“We have only begun to scratch the surface of the complex problems inherent in figuring out … the brain‘s inner workings,” said Paul Allen in 2012. Kum Kulish/Corbis/Getty Images hide caption
Kum Kulish/Corbis/Getty Images
Kum Kulish/Corbis/Getty Images
Microsoft co-founder Paul Allen, who died Monday, made his fortune from software that ran computer brains.
But Allen’s own passion was for the human brain.
“The human brain works in, so far, mysterious and wondrous ways that are completely different than the ways that computers calculate,” he told NPR during an interview in 2003. “Things like appetite or emotion, how do those function in the brain?”
The occasion of that interview was Allen’s $100 million gift of “seed money” to launch the Allen Institute for Brain Science in Seattle. The institute’s initial goal was to create a detailed online atlas of gene expression in the mouse brain, a job the institute’s scientists completed in just three years.
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But that turned out to be just the beginning of Allen’s scientific ambitions. He would go on to give hundreds of millions more to the Allen Institute, which now has nearly 500 employees and has become a powerhouse in the world of brain research.
In 2011, the institute completed an online atlas that allowed scientists around the world to see which genes were turned on or off in any area of the human brain. Then the institute began the daunting task of identifying every type of cell in the brain – scientists believe there are thousands.
And throughout the institute’s rise, Paul Allen was an active presence, not just a distant funder.
For example, Allen played an important role in luring the neuroscientist Christof Koch from a tenured position at Caltech to become the institute’s chief scientific officer in 2011.
And Allen made it clear he wanted the institute’s scientists to take chances and make an impact, says Koch, who is now the institute’s chief scientist and president.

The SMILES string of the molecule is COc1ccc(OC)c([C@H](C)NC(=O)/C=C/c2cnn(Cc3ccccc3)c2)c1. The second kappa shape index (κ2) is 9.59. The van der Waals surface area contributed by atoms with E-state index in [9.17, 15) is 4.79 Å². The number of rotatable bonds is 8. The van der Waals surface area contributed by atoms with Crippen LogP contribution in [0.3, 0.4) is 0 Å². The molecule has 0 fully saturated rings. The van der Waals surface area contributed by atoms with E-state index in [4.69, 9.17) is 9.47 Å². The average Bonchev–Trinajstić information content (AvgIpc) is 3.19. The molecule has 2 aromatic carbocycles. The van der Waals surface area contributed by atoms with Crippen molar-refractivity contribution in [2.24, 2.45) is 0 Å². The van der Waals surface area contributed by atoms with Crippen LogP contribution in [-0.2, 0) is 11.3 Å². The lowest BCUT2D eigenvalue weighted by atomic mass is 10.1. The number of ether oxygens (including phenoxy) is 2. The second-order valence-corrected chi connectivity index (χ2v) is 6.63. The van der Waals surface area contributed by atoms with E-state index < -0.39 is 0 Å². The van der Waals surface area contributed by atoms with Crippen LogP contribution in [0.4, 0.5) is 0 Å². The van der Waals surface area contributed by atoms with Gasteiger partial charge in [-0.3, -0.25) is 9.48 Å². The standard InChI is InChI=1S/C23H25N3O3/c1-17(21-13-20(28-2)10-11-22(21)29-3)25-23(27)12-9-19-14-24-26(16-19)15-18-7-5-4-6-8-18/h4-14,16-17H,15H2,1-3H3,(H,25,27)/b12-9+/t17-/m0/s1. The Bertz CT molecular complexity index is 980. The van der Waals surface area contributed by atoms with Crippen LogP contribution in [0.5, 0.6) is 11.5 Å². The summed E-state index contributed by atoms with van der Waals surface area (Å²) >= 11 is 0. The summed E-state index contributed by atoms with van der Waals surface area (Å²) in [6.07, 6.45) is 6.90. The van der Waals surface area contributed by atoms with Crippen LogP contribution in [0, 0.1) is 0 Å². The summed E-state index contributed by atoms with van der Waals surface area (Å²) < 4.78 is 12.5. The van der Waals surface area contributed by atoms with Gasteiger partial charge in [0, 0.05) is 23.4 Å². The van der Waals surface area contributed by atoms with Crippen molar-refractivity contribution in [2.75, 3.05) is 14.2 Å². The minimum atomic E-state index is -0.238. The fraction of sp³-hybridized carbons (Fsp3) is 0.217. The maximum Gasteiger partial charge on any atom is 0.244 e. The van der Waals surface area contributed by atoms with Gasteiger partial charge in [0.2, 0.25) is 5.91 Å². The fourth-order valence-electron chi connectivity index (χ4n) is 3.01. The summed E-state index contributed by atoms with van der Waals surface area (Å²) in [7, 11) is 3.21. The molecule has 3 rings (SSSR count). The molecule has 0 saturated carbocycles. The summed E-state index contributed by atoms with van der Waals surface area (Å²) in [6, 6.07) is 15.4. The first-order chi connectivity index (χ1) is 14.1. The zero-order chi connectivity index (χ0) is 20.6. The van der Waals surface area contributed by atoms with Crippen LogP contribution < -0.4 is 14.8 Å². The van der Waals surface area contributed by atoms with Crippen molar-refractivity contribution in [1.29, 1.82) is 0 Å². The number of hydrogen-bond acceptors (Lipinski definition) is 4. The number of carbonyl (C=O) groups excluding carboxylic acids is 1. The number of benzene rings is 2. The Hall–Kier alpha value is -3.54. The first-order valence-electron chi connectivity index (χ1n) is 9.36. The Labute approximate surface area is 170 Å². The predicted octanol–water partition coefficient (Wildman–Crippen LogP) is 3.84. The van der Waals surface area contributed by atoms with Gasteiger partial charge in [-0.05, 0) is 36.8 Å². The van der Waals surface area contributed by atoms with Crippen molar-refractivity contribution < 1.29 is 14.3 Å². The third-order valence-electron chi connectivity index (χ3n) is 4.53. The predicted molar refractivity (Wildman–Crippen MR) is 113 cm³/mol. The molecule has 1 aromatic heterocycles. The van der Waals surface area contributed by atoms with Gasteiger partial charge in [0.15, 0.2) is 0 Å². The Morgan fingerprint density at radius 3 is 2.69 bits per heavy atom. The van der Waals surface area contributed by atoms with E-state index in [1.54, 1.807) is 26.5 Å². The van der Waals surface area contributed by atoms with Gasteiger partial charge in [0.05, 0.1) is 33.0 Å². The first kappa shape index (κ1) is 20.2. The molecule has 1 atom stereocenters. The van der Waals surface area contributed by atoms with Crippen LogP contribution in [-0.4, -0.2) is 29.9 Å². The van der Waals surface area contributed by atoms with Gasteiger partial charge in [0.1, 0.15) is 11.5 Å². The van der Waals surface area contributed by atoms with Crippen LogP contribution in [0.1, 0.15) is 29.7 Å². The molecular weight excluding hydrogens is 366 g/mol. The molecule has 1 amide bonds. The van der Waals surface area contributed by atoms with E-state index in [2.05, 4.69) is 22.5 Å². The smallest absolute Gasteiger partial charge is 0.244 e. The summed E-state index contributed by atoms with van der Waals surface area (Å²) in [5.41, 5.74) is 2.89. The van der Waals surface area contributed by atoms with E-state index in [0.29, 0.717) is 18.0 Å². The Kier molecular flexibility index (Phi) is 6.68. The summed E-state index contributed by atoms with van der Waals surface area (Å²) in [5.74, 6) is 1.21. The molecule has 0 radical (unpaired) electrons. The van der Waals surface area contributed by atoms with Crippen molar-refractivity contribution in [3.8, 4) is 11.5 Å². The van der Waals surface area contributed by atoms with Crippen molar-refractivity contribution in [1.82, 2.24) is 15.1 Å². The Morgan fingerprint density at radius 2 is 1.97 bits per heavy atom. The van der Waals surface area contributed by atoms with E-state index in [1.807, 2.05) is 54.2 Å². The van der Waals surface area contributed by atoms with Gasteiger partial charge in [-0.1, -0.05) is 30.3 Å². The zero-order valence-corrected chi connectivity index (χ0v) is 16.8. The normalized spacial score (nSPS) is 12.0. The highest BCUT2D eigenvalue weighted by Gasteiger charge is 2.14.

“He challenged us: Think big, what is it that we could do to move the needle that couldn’t be done with universities,” Koch says.
So the institute set out to avoid the university model, in which relatively small labs work independently under the direction of a senior scientist and rarely share results. Instead, Koch says, the Allen Institute has “hundreds of people working closely together and accepting common standards and putting all the data out there” for anyone to use.
And Koch is following Allen’s admonition to think big.
Among the ambitious goals Koch is pursuing is figuring out how the brain creates consciousness, a subject that fascinated Allen.
This effort, like the one that produced the human brain atlas, is beginning with studies of mice. And already it has produced some results.
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In 2016, an Allen Institute team that included Koch was able to monitor the activity of about 18,000 neurons in mice as they watched Touch of Evil, an Orson Welles film. The data from that experiment are available online so other scientists can study it.
That sort of research is an important part of Paul Allen’s legacy. And his commitment to understanding the brain has created an unusual sort of loyalty among many scientists.
Koch, for example, got a tattoo of the cerebral cortex of a mouse on his left bicep. It was his way of showing Allen and his colleagues at the institute that he shared their determination to figure out the brain.
“I thought you should show your commitment on your body,” Koch says. “So that’s what I did.”
Allen reaffirmed his own loyalty to his institute in 2012, when he pledged another $300 million to pursue new projects.
“We have only begun to scratch the surface of the complex problems inherent in figuring out … the brain’s inner workings,” he said during the announcement ceremony. “Our dream is to one day uncover the essence of what makes us human.”
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